Sarah: Coral bleaching is the response of corals to incredibly stressful conditions. And most of that bleaching is a response to intense warming periods, so heatwaves in the water or sometimes even disease that the corals are struggling with. And what happens when a coral bleaches is corals typically have little cells that live inside them of another species, and those are called symbionts. And when the coral gets too hot, the coral tissue will kick out the symbionts. And the problem with that is that the symbionts normally provide food for the coral animals. But once the coral gets all stressed out, it's not reacting properly, it's going, "Oh my gosh, get the invaders out." It kicks out those symbionts and then it loses one of its most important food sources. So, coral bleaching is actually a kind of a rare emergency response by corals and it actually can be something that's fatal. It's not always fatal. Sometimes the corals can recover and regain symbionts and get through the tough times. But what we're seeing with acidification is it works a little bit differently than heat-induced bleaching.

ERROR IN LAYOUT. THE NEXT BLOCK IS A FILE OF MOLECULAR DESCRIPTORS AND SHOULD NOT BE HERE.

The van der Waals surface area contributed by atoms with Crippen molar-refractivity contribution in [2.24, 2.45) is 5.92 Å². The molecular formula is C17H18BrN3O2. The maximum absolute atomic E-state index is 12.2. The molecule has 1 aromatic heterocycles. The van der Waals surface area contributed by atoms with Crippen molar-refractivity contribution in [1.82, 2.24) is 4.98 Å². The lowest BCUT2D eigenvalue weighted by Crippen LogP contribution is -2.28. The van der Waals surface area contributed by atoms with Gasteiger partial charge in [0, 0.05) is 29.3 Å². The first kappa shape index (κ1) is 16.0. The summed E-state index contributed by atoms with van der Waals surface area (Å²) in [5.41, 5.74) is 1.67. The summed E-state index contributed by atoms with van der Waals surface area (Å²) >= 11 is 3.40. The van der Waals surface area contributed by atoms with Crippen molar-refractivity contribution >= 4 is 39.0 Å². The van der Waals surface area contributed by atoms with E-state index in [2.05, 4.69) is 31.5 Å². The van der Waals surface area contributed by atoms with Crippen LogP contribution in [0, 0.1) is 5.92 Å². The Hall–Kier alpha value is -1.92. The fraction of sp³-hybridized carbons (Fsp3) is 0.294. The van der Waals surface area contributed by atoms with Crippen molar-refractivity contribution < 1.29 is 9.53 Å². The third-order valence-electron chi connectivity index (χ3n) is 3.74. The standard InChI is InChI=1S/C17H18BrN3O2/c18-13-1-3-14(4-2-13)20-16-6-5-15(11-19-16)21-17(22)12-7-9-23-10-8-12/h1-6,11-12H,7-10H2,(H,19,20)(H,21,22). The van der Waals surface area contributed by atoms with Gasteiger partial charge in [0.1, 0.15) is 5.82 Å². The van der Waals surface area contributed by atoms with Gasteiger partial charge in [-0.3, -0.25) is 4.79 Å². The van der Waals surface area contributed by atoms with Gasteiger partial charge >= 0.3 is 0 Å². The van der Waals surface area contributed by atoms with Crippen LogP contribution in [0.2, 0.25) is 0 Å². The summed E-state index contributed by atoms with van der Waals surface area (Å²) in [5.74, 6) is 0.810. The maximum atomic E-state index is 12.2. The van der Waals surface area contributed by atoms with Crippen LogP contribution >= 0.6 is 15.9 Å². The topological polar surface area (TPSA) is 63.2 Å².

So, acidification tends to change the speed at which corals can grow their skeletons and it also can change the reproductive success. And so what that means is, if you have a coral that has just gone through some really tough times, maybe it's just recovering from a bleaching event, or it's gotten physically broken by a ship strike, or even a storm, it's going to be less able to regrow and spread and put out descendants because of acidification. So, acidification is kind of just tilting the survival landscape for corals and making it just that much harder for them to bounce back from other stresses they might be experiencing. Of course, it's incredibly difficult to be a coral biologist and like piece out exactly which elements of a coral's response is due to one driver or another because the rotten thing is acidification and warming rarely happen apart from each other. So, these things are happening at the same time to different degrees in different waters. Sometimes oxygen is also declining in these waters because of warming and changes in circulation. And all of those things are just really, really hard for marine life to cope with all at once.


Colleen: Are there any effects that the average individual person would feel?